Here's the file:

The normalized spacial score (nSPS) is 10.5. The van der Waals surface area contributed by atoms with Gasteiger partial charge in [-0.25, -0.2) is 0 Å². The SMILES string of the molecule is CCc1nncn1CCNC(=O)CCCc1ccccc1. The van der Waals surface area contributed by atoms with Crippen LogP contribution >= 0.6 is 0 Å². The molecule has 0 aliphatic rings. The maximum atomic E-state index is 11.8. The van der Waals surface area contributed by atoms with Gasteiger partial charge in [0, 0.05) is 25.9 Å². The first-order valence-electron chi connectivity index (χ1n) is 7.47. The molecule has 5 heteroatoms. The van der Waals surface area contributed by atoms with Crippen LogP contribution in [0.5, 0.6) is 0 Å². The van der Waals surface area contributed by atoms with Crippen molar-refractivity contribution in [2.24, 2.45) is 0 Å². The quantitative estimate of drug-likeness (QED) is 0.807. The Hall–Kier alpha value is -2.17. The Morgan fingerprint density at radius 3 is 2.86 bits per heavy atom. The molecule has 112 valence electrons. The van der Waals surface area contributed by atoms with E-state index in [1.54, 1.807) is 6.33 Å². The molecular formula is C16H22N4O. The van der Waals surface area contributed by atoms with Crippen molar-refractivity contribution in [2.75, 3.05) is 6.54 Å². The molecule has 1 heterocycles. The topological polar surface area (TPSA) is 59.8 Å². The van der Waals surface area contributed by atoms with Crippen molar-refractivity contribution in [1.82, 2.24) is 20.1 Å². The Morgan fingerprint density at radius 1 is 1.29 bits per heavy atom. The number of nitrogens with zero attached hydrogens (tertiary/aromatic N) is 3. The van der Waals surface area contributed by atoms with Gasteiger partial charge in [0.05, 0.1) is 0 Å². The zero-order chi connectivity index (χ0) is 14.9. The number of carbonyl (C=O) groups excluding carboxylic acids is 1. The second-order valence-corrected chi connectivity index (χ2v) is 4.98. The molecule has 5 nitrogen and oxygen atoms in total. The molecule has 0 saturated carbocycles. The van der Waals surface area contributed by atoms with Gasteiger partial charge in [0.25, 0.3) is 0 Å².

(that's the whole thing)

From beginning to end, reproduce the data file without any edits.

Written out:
The normalized spacial score (nSPS) is 10.5. The van der Waals surface area contributed by atoms with Gasteiger partial charge in [-0.25, -0.2) is 0 Å². The SMILES string of the molecule is CCc1nncn1CCNC(=O)CCCc1ccccc1. The van der Waals surface area contributed by atoms with Crippen LogP contribution >= 0.6 is 0 Å². The molecule has 0 aliphatic rings. The maximum atomic E-state index is 11.8. The van der Waals surface area contributed by atoms with Gasteiger partial charge in [0, 0.05) is 25.9 Å². The first-order valence-electron chi connectivity index (χ1n) is 7.47. The molecule has 5 heteroatoms. The van der Waals surface area contributed by atoms with Crippen LogP contribution in [0.5, 0.6) is 0 Å². The van der Waals surface area contributed by atoms with Crippen molar-refractivity contribution in [2.24, 2.45) is 0 Å². The quantitative estimate of drug-likeness (QED) is 0.807. The Hall–Kier alpha value is -2.17. The Morgan fingerprint density at radius 3 is 2.86 bits per heavy atom. The molecule has 112 valence electrons. The van der Waals surface area contributed by atoms with E-state index in [1.54, 1.807) is 6.33 Å². The molecular formula is C16H22N4O. The van der Waals surface area contributed by atoms with Crippen molar-refractivity contribution in [2.75, 3.05) is 6.54 Å². The molecule has 1 heterocycles. The topological polar surface area (TPSA) is 59.8 Å². The van der Waals surface area contributed by atoms with Crippen molar-refractivity contribution in [1.82, 2.24) is 20.1 Å². The Morgan fingerprint density at radius 1 is 1.29 bits per heavy atom. The number of nitrogens with zero attached hydrogens (tertiary/aromatic N) is 3. The van der Waals surface area contributed by atoms with Gasteiger partial charge in [0.05, 0.1) is 0 Å². The zero-order chi connectivity index (χ0) is 14.9. The number of carbonyl (C=O) groups excluding carboxylic acids is 1. The second-order valence-corrected chi connectivity index (χ2v) is 4.98. The molecule has 5 nitrogen and oxygen atoms in total. The molecule has 0 saturated carbocycles. The van der Waals surface area contributed by atoms with Gasteiger partial charge in [0.25, 0.3) is 0 Å².